Sen. Bob Corker
Volkswagen continues to come under pressure at home
in Germany to allow workers at its Chattanooga, Tennessee, plant to unionize and form a works council:
Bernd Osterloh, head of VW's global works council, said in a statement that forming a council was important if the plant wanted to produce other VW cars and that he would keep talking with the UAW. [...]
"We know how important that (second) vehicle is for Chattanooga," said Osterloh, who as deputy chairman of VW has a say on production decisions.
"In the interests of our U.S. colleagues, we're open to such an allocation (of an order)." Osterloh, also a member of the IG Metall engineering union, said the UAW was prepared to cede some of its rights to a works council.
Under U.S. law, the workers would need to be unionized in order to have a works council. Last month, the UAW announced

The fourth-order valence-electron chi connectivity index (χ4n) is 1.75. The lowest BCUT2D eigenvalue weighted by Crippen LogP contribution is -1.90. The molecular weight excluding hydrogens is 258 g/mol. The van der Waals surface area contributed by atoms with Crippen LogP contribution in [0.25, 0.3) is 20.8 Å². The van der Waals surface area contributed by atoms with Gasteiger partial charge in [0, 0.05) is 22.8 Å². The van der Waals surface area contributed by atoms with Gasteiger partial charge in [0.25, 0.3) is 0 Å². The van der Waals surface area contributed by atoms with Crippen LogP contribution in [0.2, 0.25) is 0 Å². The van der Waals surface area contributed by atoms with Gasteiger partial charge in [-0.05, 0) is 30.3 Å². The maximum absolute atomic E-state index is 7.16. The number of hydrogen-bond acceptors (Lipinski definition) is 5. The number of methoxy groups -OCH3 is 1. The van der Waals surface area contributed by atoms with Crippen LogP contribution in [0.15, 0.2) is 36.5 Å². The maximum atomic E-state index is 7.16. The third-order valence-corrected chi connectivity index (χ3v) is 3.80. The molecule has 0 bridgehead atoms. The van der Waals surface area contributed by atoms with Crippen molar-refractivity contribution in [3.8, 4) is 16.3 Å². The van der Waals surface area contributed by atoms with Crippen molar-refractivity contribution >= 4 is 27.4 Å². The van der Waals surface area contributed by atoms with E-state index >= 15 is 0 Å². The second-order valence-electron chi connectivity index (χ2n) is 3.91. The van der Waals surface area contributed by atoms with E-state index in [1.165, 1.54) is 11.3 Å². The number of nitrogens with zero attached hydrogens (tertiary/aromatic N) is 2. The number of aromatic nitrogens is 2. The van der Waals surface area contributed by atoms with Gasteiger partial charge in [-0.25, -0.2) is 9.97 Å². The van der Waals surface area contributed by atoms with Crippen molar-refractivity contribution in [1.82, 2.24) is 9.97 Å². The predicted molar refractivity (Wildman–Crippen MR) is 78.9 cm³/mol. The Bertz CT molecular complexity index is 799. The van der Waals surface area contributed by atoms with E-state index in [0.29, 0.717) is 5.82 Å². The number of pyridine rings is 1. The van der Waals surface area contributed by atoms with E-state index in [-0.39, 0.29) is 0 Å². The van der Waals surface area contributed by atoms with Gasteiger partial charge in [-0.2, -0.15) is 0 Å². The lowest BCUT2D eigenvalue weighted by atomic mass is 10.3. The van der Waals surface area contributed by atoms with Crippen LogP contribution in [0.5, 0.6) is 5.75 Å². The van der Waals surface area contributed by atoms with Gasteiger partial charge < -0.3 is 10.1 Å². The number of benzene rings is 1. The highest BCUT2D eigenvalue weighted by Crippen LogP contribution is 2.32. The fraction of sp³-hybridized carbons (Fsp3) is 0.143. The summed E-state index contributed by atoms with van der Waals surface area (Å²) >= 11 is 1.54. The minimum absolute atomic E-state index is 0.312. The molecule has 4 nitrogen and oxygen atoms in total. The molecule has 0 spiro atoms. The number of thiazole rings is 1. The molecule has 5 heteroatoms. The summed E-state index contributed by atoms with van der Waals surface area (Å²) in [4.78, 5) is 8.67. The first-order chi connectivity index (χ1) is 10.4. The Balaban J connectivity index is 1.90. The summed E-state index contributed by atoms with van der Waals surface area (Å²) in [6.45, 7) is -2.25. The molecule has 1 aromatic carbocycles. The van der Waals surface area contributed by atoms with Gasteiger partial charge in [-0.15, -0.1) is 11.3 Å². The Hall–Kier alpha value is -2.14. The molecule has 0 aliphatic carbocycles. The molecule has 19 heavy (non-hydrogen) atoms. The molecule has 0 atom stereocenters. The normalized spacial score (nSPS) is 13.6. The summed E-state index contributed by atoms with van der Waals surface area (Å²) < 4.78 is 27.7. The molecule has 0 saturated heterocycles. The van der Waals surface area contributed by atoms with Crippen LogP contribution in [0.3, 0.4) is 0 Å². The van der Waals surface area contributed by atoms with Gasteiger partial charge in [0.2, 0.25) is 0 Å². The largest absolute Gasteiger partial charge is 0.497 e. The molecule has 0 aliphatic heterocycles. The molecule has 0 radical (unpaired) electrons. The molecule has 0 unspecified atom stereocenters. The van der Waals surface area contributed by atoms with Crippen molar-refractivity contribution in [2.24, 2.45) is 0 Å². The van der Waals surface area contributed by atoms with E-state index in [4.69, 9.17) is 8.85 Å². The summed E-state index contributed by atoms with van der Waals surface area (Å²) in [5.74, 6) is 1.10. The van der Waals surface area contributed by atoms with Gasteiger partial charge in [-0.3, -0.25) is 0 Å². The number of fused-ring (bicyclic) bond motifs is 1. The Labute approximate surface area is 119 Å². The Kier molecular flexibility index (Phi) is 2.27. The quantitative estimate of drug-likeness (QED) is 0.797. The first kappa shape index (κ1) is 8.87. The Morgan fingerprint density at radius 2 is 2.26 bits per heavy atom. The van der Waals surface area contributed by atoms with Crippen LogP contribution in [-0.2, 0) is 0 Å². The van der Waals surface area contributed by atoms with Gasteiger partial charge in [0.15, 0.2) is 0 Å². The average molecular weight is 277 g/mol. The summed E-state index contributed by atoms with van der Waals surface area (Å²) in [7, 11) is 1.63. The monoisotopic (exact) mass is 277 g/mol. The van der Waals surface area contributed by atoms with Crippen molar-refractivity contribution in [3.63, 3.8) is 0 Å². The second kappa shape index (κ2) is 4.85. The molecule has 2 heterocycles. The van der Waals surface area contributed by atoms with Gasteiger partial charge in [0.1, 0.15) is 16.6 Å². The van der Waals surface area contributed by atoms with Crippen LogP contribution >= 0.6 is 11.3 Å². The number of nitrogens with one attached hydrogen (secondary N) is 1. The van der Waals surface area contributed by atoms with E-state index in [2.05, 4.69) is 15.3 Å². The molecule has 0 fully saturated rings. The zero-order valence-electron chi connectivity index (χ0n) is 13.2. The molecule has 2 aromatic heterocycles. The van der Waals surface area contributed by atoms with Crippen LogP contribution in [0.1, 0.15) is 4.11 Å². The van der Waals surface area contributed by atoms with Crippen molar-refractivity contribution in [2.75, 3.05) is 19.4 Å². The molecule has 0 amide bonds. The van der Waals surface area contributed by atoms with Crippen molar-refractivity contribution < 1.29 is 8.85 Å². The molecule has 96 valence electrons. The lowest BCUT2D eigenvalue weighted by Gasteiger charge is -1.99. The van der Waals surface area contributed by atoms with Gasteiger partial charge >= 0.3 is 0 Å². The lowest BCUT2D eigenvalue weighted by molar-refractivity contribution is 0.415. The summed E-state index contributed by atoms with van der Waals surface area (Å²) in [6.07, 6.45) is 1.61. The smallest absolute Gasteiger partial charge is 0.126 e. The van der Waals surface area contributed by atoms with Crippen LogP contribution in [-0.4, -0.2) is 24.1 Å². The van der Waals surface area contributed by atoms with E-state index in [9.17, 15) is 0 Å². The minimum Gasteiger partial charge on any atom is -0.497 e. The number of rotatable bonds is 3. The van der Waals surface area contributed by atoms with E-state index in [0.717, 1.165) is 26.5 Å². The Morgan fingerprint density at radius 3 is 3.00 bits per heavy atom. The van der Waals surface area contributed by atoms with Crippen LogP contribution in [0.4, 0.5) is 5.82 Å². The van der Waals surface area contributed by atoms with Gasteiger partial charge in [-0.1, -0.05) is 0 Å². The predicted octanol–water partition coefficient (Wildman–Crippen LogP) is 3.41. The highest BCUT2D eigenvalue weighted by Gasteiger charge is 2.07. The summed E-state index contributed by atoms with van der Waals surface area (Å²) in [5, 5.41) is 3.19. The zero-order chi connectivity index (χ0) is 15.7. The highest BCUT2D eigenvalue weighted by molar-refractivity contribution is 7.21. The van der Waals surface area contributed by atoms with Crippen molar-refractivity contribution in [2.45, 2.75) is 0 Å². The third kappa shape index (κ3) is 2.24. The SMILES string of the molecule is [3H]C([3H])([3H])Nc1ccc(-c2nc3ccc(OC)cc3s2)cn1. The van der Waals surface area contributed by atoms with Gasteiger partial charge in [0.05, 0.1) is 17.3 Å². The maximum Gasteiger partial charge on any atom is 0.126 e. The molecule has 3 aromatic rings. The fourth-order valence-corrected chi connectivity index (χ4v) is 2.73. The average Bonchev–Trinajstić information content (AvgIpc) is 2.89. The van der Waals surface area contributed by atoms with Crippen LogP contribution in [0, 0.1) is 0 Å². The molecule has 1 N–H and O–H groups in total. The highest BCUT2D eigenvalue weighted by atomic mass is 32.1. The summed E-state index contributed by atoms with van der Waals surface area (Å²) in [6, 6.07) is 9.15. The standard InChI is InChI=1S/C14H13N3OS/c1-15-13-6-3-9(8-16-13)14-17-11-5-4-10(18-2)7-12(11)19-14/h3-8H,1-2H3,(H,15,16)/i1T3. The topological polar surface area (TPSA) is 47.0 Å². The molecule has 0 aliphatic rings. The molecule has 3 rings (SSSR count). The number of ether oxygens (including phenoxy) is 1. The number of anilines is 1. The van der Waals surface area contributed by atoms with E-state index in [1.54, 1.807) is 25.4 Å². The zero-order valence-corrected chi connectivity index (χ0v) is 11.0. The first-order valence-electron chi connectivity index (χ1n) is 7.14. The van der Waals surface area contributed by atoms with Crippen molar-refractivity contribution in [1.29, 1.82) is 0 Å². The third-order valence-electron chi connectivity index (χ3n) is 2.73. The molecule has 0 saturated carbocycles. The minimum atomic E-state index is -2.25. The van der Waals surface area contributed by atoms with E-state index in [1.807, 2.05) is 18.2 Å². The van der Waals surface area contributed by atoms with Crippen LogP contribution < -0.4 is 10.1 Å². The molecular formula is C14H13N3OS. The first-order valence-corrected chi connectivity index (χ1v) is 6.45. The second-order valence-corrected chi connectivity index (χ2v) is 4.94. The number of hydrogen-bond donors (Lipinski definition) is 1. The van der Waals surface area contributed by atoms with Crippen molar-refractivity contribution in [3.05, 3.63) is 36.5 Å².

that a majority of workers in the plant had signed union cards; the question now is whether, to get to manufacture that second vehicle, management in the U.S. will accept unionization with concessions by the UAW.
But while the UAW would cede some to a works council, that's not good enough for Sen. Bob Corker, who continues his outrage over the notion that a company that is unionized in its home country could unionize in Tennessee without disaster striking. According to Corker, Volkswagen is "being very naïve" in its openness to a UAW works council. Because apparently Bob Corker knows more about the auto business than Volkswagen. That's a Republican for you, thinking business is the most important and awesome thing in the world right up until a business does something he doesn't like.